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wierdscience
07-15-2009, 09:36 PM
Recently acquired an older Elox electron drill (tap burner).Tried online for a manual,no joy.

Hoping somebody here might have a manual or has used one.

The controls are pretty straight forward,but what do I use for coolant?Opinions from folks I know have ranged from water-sol coolant to anti-freeze.

Looks to be a handy machine,even if just used for burning out taps.

lazlo
07-15-2009, 09:39 PM
I'm not familiar with the machine Darin, but that's just a simple EDM sinker, right? You can get Hangsterfer's Crystal Brite EDM fluid from MSC for pretty cheap: $80 for a 5 gallon pail.

38_Cal
07-15-2009, 09:40 PM
Can't help you on either a manual or information, but you know that now you have it, you'll never break another tap in it's size range again!

David
Montezuma, IA

wierdscience
07-15-2009, 09:53 PM
Can't help you on either a manual or information, but you know that now you have it, you'll never break another tap in it's size range again!

David
Montezuma, IA

Well the purpose for buying it was to aid people who break taps off in expensive things frequently in exchange for money:)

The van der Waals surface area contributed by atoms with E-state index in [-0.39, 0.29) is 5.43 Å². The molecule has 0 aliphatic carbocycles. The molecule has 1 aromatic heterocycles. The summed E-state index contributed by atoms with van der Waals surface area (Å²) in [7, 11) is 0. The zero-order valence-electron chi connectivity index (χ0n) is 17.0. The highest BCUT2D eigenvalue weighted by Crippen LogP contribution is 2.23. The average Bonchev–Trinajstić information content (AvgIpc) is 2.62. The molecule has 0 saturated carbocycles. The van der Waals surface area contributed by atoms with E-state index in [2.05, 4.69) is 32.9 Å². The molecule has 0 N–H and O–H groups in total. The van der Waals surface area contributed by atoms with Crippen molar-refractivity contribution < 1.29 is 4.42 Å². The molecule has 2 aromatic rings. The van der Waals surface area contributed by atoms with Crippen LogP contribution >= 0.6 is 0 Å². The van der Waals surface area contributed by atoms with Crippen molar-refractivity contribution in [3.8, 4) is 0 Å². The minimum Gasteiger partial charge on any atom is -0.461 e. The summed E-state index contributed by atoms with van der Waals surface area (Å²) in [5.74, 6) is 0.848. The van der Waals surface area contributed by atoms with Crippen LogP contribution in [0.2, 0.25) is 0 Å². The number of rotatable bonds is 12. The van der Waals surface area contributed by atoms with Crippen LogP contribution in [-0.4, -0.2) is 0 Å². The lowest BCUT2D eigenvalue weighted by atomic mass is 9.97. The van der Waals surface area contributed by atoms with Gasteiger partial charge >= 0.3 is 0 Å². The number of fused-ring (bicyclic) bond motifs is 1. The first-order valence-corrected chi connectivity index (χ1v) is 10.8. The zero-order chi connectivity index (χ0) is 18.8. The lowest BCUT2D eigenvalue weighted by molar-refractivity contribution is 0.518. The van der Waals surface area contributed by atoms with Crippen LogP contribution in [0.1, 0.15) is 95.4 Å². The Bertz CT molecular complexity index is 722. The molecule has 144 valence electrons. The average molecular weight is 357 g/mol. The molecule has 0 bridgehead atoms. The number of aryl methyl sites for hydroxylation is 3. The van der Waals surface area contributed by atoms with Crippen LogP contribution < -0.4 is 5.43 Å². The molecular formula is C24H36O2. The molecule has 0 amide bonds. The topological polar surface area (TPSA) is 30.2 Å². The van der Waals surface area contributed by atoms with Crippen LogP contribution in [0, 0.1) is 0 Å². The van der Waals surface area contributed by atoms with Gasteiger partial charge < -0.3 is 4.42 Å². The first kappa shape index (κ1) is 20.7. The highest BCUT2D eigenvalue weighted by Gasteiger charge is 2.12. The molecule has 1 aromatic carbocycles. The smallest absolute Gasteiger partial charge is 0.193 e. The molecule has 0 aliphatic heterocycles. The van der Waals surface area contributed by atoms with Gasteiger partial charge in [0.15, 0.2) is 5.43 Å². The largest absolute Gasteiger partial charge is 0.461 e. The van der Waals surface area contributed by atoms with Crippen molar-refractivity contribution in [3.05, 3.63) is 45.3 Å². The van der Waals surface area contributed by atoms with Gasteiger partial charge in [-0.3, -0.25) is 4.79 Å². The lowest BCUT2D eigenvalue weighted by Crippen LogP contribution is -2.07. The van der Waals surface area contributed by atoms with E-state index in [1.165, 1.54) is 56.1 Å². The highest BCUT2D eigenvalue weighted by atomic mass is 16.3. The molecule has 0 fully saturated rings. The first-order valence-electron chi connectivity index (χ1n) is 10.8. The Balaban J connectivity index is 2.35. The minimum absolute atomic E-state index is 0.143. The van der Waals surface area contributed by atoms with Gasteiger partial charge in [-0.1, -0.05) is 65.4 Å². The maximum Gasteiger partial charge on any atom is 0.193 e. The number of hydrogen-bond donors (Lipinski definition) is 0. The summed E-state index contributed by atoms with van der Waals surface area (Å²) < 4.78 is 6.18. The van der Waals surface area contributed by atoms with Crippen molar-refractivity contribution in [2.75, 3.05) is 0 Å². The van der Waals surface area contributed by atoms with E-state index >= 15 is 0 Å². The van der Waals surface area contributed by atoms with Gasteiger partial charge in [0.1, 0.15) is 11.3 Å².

The other purpose was to help out some HSM buddies when they have a mother-f-----! moment.:D

wierdscience
07-15-2009, 09:55 PM
I'm not familiar with the machine Darin, but that's just a simple EDM sinker, right? You can get Hangsterfer's Crystal Brite EDM fluid from MSC for pretty cheap: $80 for a 5 gallon pail.

I was thinking about that,but it holds 40 gallons:eek:

lazlo
07-15-2009, 10:09 PM
Holy Cow! If you're really looking for a dielectric fluid, then you might try simple tapwater. Robert Langois mentions antifreeze/water in a 3:7 ratio (the antifreeze for a wetting agent) for his home-brew sinker EDM. His final article said that he was using a witch's brew of antifreeze, soluable oil, and water in a 5:5:90 ratio -- the soluable oil to keep the water from decomposing from electrolysis.

J Tiers
07-15-2009, 10:12 PM
IIRC, the various articles in HSM and other info sources have suggested such diverse materials as distilled water and kerosene.

As long as all the sparking is under the surface, there should be no problems from a liquid which is to some extent flammable, if there is a heat-sensitive drop-on cover similar to a parts washer. Don't commercial EDM units use an oil/solvent type fluid?

jimmstruk
07-15-2009, 10:13 PM
Weird, This thing holds 40 gal of coolant??? Must be a tad larger than I would have guessed. How about a picture? JIM

wierdscience
07-15-2009, 10:26 PM
IIRC, the various articles in HSM and other info sources have suggested such diverse materials as distilled water and kerosene.

As long as all the sparking is under the surface, there should be no problems from a liquid which is to some extent flammable, if there is a heat-sensitive drop-on cover similar to a parts washer. Don't commercial EDM units use an oil/solvent type fluid?

Solvents and kero are out.This machine has a 3x4' T-slot table with a radial,tilting and nodding arm to support the work head.The part sits on the table and has a ground attached,the pump supplies fluid through the center of the electrodes(thin brass tubing) and basically just flushes the burn in open air.